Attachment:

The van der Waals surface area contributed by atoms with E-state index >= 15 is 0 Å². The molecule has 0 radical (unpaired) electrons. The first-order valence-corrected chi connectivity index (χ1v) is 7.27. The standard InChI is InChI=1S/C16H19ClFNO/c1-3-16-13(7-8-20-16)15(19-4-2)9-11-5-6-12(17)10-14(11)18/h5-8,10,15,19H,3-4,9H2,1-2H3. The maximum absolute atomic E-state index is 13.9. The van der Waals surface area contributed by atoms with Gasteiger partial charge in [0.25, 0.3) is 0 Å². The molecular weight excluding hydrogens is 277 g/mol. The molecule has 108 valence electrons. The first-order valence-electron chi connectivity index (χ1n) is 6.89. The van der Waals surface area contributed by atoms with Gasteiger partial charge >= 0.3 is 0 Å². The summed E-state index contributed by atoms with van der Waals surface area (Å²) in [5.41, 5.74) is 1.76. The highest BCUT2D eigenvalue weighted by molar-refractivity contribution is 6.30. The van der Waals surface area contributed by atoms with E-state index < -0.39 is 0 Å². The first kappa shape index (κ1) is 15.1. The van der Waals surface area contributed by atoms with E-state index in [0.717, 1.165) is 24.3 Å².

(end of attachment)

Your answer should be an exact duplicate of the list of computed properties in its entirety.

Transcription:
The van der Waals surface area contributed by atoms with E-state index >= 15 is 0 Å². The molecule has 0 radical (unpaired) electrons. The first-order valence-corrected chi connectivity index (χ1v) is 7.27. The standard InChI is InChI=1S/C16H19ClFNO/c1-3-16-13(7-8-20-16)15(19-4-2)9-11-5-6-12(17)10-14(11)18/h5-8,10,15,19H,3-4,9H2,1-2H3. The maximum absolute atomic E-state index is 13.9. The van der Waals surface area contributed by atoms with Gasteiger partial charge in [0.25, 0.3) is 0 Å². The molecular weight excluding hydrogens is 277 g/mol. The molecule has 108 valence electrons. The first-order valence-electron chi connectivity index (χ1n) is 6.89. The van der Waals surface area contributed by atoms with Gasteiger partial charge >= 0.3 is 0 Å². The summed E-state index contributed by atoms with van der Waals surface area (Å²) in [5.41, 5.74) is 1.76. The highest BCUT2D eigenvalue weighted by molar-refractivity contribution is 6.30. The van der Waals surface area contributed by atoms with E-state index < -0.39 is 0 Å². The first kappa shape index (κ1) is 15.1. The van der Waals surface area contributed by atoms with E-state index in [0.717, 1.165) is 24.3 Å².